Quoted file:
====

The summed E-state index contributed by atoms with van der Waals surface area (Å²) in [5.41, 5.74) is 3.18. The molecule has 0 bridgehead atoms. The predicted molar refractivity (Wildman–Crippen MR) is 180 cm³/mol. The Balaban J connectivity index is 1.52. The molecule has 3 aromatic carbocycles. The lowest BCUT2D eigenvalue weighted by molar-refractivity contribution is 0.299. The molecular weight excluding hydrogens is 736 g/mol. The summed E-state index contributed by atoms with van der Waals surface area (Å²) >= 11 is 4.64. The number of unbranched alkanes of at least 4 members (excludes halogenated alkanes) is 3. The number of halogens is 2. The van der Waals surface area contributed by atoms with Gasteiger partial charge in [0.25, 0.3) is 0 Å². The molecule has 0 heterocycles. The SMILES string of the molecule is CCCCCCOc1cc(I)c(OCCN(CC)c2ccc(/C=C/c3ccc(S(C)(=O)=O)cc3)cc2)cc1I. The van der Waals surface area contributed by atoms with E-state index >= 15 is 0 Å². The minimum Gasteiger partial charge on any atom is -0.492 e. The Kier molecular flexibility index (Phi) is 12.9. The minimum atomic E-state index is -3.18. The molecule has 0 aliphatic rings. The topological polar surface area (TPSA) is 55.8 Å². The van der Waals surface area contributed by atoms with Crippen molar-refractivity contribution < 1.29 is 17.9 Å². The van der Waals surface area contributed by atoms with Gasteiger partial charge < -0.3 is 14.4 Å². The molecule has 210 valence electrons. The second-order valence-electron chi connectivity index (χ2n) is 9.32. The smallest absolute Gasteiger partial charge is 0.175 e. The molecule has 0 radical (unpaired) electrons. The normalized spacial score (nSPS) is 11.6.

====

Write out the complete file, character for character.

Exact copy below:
The summed E-state index contributed by atoms with van der Waals surface area (Å²) in [5.41, 5.74) is 3.18. The molecule has 0 bridgehead atoms. The predicted molar refractivity (Wildman–Crippen MR) is 180 cm³/mol. The Balaban J connectivity index is 1.52. The molecule has 3 aromatic carbocycles. The lowest BCUT2D eigenvalue weighted by molar-refractivity contribution is 0.299. The molecular weight excluding hydrogens is 736 g/mol. The summed E-state index contributed by atoms with van der Waals surface area (Å²) >= 11 is 4.64. The number of unbranched alkanes of at least 4 members (excludes halogenated alkanes) is 3. The number of halogens is 2. The van der Waals surface area contributed by atoms with Gasteiger partial charge in [0.25, 0.3) is 0 Å². The molecule has 0 heterocycles. The SMILES string of the molecule is CCCCCCOc1cc(I)c(OCCN(CC)c2ccc(/C=C/c3ccc(S(C)(=O)=O)cc3)cc2)cc1I. The van der Waals surface area contributed by atoms with E-state index >= 15 is 0 Å². The minimum Gasteiger partial charge on any atom is -0.492 e. The Kier molecular flexibility index (Phi) is 12.9. The minimum atomic E-state index is -3.18. The molecule has 0 aliphatic rings. The topological polar surface area (TPSA) is 55.8 Å². The van der Waals surface area contributed by atoms with Crippen molar-refractivity contribution < 1.29 is 17.9 Å². The van der Waals surface area contributed by atoms with Gasteiger partial charge < -0.3 is 14.4 Å². The molecule has 210 valence electrons. The second-order valence-electron chi connectivity index (χ2n) is 9.32. The smallest absolute Gasteiger partial charge is 0.175 e. The molecule has 0 radical (unpaired) electrons. The normalized spacial score (nSPS) is 11.6.